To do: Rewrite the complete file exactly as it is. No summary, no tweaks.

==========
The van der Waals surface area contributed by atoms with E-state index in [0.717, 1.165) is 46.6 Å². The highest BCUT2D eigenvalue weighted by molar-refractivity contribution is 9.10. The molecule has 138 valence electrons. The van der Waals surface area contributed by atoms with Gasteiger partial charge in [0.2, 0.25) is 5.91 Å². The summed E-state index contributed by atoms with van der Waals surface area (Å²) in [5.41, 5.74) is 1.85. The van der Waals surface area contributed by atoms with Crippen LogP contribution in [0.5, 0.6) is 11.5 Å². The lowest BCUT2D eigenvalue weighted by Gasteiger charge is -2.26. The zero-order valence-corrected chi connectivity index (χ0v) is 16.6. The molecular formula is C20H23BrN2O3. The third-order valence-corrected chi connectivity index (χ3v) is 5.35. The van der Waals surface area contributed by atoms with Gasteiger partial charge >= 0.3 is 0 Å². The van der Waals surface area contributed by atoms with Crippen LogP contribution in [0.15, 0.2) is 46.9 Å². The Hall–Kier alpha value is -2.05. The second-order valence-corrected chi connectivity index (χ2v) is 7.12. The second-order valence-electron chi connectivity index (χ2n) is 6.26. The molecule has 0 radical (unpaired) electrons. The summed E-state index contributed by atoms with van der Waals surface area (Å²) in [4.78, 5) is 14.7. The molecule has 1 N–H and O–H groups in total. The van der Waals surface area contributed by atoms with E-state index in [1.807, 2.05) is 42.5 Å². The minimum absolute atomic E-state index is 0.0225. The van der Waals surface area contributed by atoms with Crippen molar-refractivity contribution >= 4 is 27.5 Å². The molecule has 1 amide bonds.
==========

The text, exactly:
The van der Waals surface area contributed by atoms with E-state index in [0.717, 1.165) is 46.6 Å². The highest BCUT2D eigenvalue weighted by molar-refractivity contribution is 9.10. The molecule has 138 valence electrons. The van der Waals surface area contributed by atoms with Gasteiger partial charge in [0.2, 0.25) is 5.91 Å². The summed E-state index contributed by atoms with van der Waals surface area (Å²) in [5.41, 5.74) is 1.85. The van der Waals surface area contributed by atoms with Crippen LogP contribution in [0.5, 0.6) is 11.5 Å². The lowest BCUT2D eigenvalue weighted by Gasteiger charge is -2.26. The zero-order valence-corrected chi connectivity index (χ0v) is 16.6. The molecular formula is C20H23BrN2O3. The third-order valence-corrected chi connectivity index (χ3v) is 5.35. The van der Waals surface area contributed by atoms with Gasteiger partial charge >= 0.3 is 0 Å². The van der Waals surface area contributed by atoms with Crippen LogP contribution in [0.15, 0.2) is 46.9 Å². The Hall–Kier alpha value is -2.05. The second-order valence-corrected chi connectivity index (χ2v) is 7.12. The second-order valence-electron chi connectivity index (χ2n) is 6.26. The molecule has 0 radical (unpaired) electrons. The summed E-state index contributed by atoms with van der Waals surface area (Å²) in [4.78, 5) is 14.7. The molecule has 1 N–H and O–H groups in total. The van der Waals surface area contributed by atoms with E-state index in [1.807, 2.05) is 42.5 Å². The minimum absolute atomic E-state index is 0.0225. The van der Waals surface area contributed by atoms with Crippen molar-refractivity contribution >= 4 is 27.5 Å². The molecule has 1 amide bonds.